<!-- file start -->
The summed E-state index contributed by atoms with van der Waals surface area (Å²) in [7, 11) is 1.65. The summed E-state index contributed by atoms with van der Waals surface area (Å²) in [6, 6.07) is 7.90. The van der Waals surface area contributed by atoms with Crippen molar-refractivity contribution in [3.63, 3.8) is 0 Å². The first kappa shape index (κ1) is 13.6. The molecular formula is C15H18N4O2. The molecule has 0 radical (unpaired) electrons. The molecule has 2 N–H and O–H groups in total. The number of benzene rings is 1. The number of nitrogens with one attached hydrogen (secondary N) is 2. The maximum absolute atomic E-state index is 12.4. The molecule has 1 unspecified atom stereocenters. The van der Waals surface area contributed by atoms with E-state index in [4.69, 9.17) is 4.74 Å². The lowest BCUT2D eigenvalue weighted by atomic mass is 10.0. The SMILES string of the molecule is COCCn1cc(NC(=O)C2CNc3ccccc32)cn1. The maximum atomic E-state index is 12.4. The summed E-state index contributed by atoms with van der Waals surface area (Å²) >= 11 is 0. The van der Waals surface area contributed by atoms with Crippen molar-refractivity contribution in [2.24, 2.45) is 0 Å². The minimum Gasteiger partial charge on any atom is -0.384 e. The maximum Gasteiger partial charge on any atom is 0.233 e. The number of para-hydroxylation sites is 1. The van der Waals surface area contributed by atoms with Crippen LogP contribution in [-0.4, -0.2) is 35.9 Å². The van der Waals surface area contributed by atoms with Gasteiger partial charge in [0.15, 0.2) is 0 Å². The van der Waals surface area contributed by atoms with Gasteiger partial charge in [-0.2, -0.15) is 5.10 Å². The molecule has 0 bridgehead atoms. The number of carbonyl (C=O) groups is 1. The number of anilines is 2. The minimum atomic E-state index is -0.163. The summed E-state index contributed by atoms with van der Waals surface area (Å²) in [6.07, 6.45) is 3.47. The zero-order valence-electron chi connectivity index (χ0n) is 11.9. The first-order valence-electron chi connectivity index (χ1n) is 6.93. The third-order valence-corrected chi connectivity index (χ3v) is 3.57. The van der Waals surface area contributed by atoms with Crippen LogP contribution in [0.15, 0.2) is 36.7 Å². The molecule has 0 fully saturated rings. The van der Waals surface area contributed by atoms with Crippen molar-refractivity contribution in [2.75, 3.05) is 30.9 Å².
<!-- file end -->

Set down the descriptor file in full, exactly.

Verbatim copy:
The summed E-state index contributed by atoms with van der Waals surface area (Å²) in [7, 11) is 1.65. The summed E-state index contributed by atoms with van der Waals surface area (Å²) in [6, 6.07) is 7.90. The van der Waals surface area contributed by atoms with Crippen molar-refractivity contribution in [3.63, 3.8) is 0 Å². The first kappa shape index (κ1) is 13.6. The molecular formula is C15H18N4O2. The molecule has 0 radical (unpaired) electrons. The molecule has 2 N–H and O–H groups in total. The number of benzene rings is 1. The number of nitrogens with one attached hydrogen (secondary N) is 2. The maximum absolute atomic E-state index is 12.4. The molecule has 1 unspecified atom stereocenters. The van der Waals surface area contributed by atoms with E-state index in [4.69, 9.17) is 4.74 Å². The lowest BCUT2D eigenvalue weighted by atomic mass is 10.0. The SMILES string of the molecule is COCCn1cc(NC(=O)C2CNc3ccccc32)cn1. The maximum atomic E-state index is 12.4. The summed E-state index contributed by atoms with van der Waals surface area (Å²) >= 11 is 0. The van der Waals surface area contributed by atoms with Crippen molar-refractivity contribution in [2.24, 2.45) is 0 Å². The minimum Gasteiger partial charge on any atom is -0.384 e. The maximum Gasteiger partial charge on any atom is 0.233 e. The number of para-hydroxylation sites is 1. The van der Waals surface area contributed by atoms with Crippen LogP contribution in [-0.4, -0.2) is 35.9 Å². The van der Waals surface area contributed by atoms with Gasteiger partial charge in [0.15, 0.2) is 0 Å². The van der Waals surface area contributed by atoms with Gasteiger partial charge in [-0.2, -0.15) is 5.10 Å². The molecule has 0 bridgehead atoms. The number of carbonyl (C=O) groups is 1. The number of anilines is 2. The minimum atomic E-state index is -0.163. The summed E-state index contributed by atoms with van der Waals surface area (Å²) in [6.07, 6.45) is 3.47. The zero-order valence-electron chi connectivity index (χ0n) is 11.9. The first-order valence-electron chi connectivity index (χ1n) is 6.93. The third-order valence-corrected chi connectivity index (χ3v) is 3.57. The van der Waals surface area contributed by atoms with Crippen LogP contribution in [0.15, 0.2) is 36.7 Å². The molecule has 0 fully saturated rings. The van der Waals surface area contributed by atoms with Crippen molar-refractivity contribution in [2.75, 3.05) is 30.9 Å².